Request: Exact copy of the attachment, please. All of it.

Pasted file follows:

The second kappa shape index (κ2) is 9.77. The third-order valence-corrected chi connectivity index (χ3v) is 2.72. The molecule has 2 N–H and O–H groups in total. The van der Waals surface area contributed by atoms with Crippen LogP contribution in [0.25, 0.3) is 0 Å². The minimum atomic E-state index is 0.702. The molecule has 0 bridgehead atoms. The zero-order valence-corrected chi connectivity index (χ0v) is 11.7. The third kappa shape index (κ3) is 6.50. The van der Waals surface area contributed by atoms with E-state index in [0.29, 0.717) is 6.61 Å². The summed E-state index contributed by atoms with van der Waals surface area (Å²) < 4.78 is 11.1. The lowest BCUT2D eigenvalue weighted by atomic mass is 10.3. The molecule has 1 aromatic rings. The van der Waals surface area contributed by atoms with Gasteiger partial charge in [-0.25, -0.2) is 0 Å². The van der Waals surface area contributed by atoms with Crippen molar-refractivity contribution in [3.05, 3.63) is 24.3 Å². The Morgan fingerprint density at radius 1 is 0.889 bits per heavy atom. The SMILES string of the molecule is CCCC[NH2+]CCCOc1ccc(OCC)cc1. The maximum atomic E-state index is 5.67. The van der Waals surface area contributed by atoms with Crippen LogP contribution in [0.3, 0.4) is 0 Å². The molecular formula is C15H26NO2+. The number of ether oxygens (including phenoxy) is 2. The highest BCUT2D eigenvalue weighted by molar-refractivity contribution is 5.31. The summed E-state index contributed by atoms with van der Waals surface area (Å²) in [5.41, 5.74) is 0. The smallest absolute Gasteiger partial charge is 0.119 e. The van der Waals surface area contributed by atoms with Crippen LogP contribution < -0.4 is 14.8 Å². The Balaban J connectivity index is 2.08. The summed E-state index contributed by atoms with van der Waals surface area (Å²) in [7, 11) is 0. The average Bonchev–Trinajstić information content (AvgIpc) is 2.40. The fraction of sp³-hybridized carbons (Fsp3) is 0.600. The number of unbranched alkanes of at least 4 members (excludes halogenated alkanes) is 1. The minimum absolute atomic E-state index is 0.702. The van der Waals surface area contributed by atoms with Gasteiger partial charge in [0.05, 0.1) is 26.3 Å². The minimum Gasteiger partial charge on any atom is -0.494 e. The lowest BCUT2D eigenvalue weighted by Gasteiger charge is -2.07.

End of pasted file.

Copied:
The second kappa shape index (κ2) is 9.77. The third-order valence-corrected chi connectivity index (χ3v) is 2.72. The molecule has 2 N–H and O–H groups in total. The van der Waals surface area contributed by atoms with Crippen LogP contribution in [0.25, 0.3) is 0 Å². The minimum atomic E-state index is 0.702. The molecule has 0 bridgehead atoms. The zero-order valence-corrected chi connectivity index (χ0v) is 11.7. The third kappa shape index (κ3) is 6.50. The van der Waals surface area contributed by atoms with E-state index in [0.29, 0.717) is 6.61 Å². The summed E-state index contributed by atoms with van der Waals surface area (Å²) < 4.78 is 11.1. The lowest BCUT2D eigenvalue weighted by atomic mass is 10.3. The molecule has 1 aromatic rings. The van der Waals surface area contributed by atoms with Gasteiger partial charge in [-0.25, -0.2) is 0 Å². The van der Waals surface area contributed by atoms with Crippen molar-refractivity contribution in [3.05, 3.63) is 24.3 Å². The Morgan fingerprint density at radius 1 is 0.889 bits per heavy atom. The SMILES string of the molecule is CCCC[NH2+]CCCOc1ccc(OCC)cc1. The maximum atomic E-state index is 5.67. The van der Waals surface area contributed by atoms with Crippen LogP contribution in [0.3, 0.4) is 0 Å². The molecular formula is C15H26NO2+. The number of ether oxygens (including phenoxy) is 2. The highest BCUT2D eigenvalue weighted by molar-refractivity contribution is 5.31. The summed E-state index contributed by atoms with van der Waals surface area (Å²) in [5.41, 5.74) is 0. The smallest absolute Gasteiger partial charge is 0.119 e. The van der Waals surface area contributed by atoms with Crippen LogP contribution < -0.4 is 14.8 Å². The Balaban J connectivity index is 2.08. The summed E-state index contributed by atoms with van der Waals surface area (Å²) in [7, 11) is 0. The average Bonchev–Trinajstić information content (AvgIpc) is 2.40. The fraction of sp³-hybridized carbons (Fsp3) is 0.600. The number of unbranched alkanes of at least 4 members (excludes halogenated alkanes) is 1. The minimum absolute atomic E-state index is 0.702. The van der Waals surface area contributed by atoms with Gasteiger partial charge in [0.05, 0.1) is 26.3 Å². The minimum Gasteiger partial charge on any atom is -0.494 e. The lowest BCUT2D eigenvalue weighted by Gasteiger charge is -2.07.